Antarctica 2023-4: List of Expeditions

As the Antarctic sledding season approaches, here are the expeditions that have been announced so far.


Like last season, there are no full Antarctic crossings announced. However, Brit Sam Cox will attempt a solo, unsupported “crossing” (by the Polar Expeditions Classification Scheme definitions) of roughly 2,000km from Berkner Island to the base of the Reedy Glacier via the South Pole.

Australian Gareth Andrews and Kiwi Richard Stephenson attempted this same route last year. The pair took 66 days to the Pole, about 600km short of their target, and aborted there.

Hercules Inlet to the South Pole

At least five expeditions will ski from Hercules Inlet to the Pole, once again making it the most popular South Pole starting point.

Twenty-five-year-old American Jacob ‘Val’ Myers will go solo and unsupported. He aims to finish in 45 days.

Other solo Hercules Inlet skiers include Brit James Baxter, who aims for a 56-day run to the Pole, and Pierre Hedan of France.

James Baxter at home.

James Baxter at home. Photo: James Baxter


Alan Chambers and David Thomas will also ski unsupported to the Pole. Chambers has some experience, having skied to the North Pole in 2000 with Charlie Paton on a 70-day expedition.

Finally, polar veteran Vincent Colliard will attempt to break the men’s speed record from Hercules Inlet to the Pole. Norwegian Christian Eide set an impressive time of 24 days, 1 hour, and 13 minutes in 2011. Beating the time would be no mean feat and Colliard will need some luck with weather and snow conditions. When Eric Larsen tried to beat Eide’s time in 2018, it coincided with an unusually snowy season in Antarctica, and many expeditions, including Larsen’s, foundered in the soft snow.

Berkner Island to the South Pole

Canadian Patrick Bernier’s expedition is refreshing in that he isn’t looking to set any dubious records, position himself for the post-expedition corporate speaking circuit, or inspire anyone to [insert cheesy motivational quote here].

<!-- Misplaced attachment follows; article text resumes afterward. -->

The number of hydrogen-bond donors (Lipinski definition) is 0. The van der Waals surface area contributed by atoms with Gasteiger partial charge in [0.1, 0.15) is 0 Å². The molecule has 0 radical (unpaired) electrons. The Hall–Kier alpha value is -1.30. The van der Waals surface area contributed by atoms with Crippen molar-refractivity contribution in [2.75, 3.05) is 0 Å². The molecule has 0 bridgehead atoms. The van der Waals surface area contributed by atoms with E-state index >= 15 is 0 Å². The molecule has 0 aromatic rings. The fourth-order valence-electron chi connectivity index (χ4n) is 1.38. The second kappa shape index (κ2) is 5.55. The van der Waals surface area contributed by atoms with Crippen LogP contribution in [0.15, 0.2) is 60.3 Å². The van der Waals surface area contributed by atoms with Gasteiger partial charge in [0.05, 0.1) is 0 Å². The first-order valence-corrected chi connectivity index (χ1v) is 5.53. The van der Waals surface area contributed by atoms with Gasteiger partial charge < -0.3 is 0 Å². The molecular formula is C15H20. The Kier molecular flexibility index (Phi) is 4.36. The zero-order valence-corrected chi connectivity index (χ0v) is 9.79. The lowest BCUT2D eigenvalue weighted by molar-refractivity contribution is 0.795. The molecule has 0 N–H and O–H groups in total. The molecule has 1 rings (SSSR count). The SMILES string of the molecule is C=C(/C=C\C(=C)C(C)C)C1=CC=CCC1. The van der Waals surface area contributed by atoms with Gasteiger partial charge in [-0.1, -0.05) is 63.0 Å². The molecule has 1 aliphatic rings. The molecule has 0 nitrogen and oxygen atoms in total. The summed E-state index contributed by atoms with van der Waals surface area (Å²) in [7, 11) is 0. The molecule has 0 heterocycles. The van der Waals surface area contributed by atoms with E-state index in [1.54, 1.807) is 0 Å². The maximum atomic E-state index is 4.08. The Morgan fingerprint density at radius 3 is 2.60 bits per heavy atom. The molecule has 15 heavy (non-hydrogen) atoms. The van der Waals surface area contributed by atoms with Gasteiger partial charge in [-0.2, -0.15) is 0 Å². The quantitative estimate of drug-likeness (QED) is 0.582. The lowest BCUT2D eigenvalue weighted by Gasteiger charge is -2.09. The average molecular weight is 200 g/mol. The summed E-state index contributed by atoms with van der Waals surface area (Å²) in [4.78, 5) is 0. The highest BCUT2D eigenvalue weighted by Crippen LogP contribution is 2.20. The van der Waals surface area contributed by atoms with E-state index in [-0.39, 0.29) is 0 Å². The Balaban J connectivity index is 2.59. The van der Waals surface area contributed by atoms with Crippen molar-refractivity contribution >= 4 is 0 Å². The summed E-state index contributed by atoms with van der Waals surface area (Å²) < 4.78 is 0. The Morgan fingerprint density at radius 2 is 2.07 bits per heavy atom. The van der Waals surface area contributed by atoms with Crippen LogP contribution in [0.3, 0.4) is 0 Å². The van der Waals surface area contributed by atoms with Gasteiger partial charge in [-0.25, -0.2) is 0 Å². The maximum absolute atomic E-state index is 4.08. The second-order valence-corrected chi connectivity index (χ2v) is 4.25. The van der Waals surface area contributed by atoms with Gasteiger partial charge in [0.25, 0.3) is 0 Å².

“I’m not aiming for any records. Just a childhood dream come true,” Bernier writes on his website. He doesn’t even claim to be a “polar explorer” before setting foot near either pole!

Bernier is planning a solo, unsupported expedition from the northern edge of Berkner Island to the Pole, a meaty 1,368km. He is en route to Antarctica and would already be on the ice, but his flight to Union Glacier was delayed. 

Union Glacier to the Pole

British firefighters Georgina Gilbert and Rebecca Openshaw-Rowe will ski from Antarctica Logistics & Expeditions Union Glacier camp to the South Pole, a 1,130km route according to their website. They will be unsupported.

The Antarctic “Fire Angels” (Georgina Gilbert and Rebecca Openshaw-Rowe). Photo: Antarctic Fire Angels

Cycling to the Pole?

Omar Di Felice has tried to cycle in Antarctica before. Last year, he aimed for a 1,600km trip starting at Hercules Inlet. But Di Felice didn’t manage more than 100km before aborting because of an unexplained “serious personal problem.”

This year, Di Felice will set out on the same route, leaving from Hercules Inlet toward the Pole. He will then continue to 88° south on the South Pole Overland Traverse (or SPOT) road before turning around and returning to the South Pole base for pickup. The extra distance is no doubt an attempt to break Daniel Burton’s 1,247km Antarctica cycle record, set in 2013-2014.

Ultracyclist Omar Di Felice.

Ultracyclist Omar Di Felice. Photo: Omar Di Felice


Aside from the expeditions listed above, there is an ALE-guided expedition from the Messner start and a few still-unannounced projects.

We’ll update this list of expeditions as others confirm their plans.

Martin Walsh

Martin Walsh is a writer and editor for ExplorersWeb.

Martin has been writing about adventure travel and exploration for over five years.

Martin spent most of the last 15 years backpacking the world on a shoestring budget. Whether it was hitchhiking through Syria, getting strangled in Kyrgyzstan, touring Cambodia’s medical facilities with an exceedingly painful giant venomous centipede bite, chewing khat in Ethiopia, or narrowly avoiding various toilet-related accidents in rural China, so far, Martin has just about survived his decision making.

Based in Da Lat, Vietnam, Martin can be found out in the jungle trying to avoid leeches while chasing monkeys.